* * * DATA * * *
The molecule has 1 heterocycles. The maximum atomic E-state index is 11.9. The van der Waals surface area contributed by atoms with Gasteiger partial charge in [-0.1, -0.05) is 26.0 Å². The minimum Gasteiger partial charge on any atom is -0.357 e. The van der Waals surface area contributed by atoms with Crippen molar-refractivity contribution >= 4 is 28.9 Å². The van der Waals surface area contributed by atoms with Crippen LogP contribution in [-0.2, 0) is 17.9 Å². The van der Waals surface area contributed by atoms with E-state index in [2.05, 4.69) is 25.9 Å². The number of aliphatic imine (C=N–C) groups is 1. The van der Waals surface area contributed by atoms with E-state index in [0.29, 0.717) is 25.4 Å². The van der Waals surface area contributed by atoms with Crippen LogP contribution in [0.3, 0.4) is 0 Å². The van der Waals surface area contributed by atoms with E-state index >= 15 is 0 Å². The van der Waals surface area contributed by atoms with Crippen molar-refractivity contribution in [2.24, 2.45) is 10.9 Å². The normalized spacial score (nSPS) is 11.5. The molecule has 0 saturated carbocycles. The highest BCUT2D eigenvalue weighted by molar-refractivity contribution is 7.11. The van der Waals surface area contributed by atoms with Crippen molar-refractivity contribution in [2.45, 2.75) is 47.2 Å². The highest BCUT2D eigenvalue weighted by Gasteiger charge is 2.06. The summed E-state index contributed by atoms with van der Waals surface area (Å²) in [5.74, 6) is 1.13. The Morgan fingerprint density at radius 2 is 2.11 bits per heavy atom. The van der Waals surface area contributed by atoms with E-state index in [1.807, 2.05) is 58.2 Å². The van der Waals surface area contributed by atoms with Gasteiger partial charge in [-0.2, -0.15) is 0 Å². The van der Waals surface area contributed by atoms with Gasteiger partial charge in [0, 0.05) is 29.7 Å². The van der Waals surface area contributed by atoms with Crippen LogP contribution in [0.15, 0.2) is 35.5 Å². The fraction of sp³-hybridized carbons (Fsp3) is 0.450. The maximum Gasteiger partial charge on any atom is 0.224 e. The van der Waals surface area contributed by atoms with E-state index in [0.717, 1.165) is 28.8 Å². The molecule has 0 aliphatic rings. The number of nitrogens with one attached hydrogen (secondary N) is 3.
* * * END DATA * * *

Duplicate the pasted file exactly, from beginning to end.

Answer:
The molecule has 1 heterocycles. The maximum atomic E-state index is 11.9. The van der Waals surface area contributed by atoms with Gasteiger partial charge in [-0.1, -0.05) is 26.0 Å². The minimum Gasteiger partial charge on any atom is -0.357 e. The van der Waals surface area contributed by atoms with Crippen molar-refractivity contribution >= 4 is 28.9 Å². The van der Waals surface area contributed by atoms with Crippen LogP contribution in [-0.2, 0) is 17.9 Å². The van der Waals surface area contributed by atoms with E-state index in [2.05, 4.69) is 25.9 Å². The number of aliphatic imine (C=N–C) groups is 1. The van der Waals surface area contributed by atoms with E-state index in [0.29, 0.717) is 25.4 Å². The van der Waals surface area contributed by atoms with Crippen LogP contribution in [0.3, 0.4) is 0 Å². The van der Waals surface area contributed by atoms with E-state index >= 15 is 0 Å². The van der Waals surface area contributed by atoms with Crippen molar-refractivity contribution in [2.24, 2.45) is 10.9 Å². The normalized spacial score (nSPS) is 11.5. The molecule has 0 saturated carbocycles. The highest BCUT2D eigenvalue weighted by molar-refractivity contribution is 7.11. The van der Waals surface area contributed by atoms with Crippen molar-refractivity contribution in [2.45, 2.75) is 47.2 Å². The highest BCUT2D eigenvalue weighted by Gasteiger charge is 2.06. The summed E-state index contributed by atoms with van der Waals surface area (Å²) in [5.74, 6) is 1.13. The Morgan fingerprint density at radius 2 is 2.11 bits per heavy atom. The van der Waals surface area contributed by atoms with E-state index in [1.807, 2.05) is 58.2 Å². The van der Waals surface area contributed by atoms with Gasteiger partial charge in [-0.2, -0.15) is 0 Å². The van der Waals surface area contributed by atoms with Gasteiger partial charge in [0, 0.05) is 29.7 Å². The van der Waals surface area contributed by atoms with Crippen LogP contribution in [0.15, 0.2) is 35.5 Å². The fraction of sp³-hybridized carbons (Fsp3) is 0.450. The maximum Gasteiger partial charge on any atom is 0.224 e. The van der Waals surface area contributed by atoms with E-state index in [0.717, 1.165) is 28.8 Å². The molecule has 0 aliphatic rings. The number of nitrogens with one attached hydrogen (secondary N) is 3.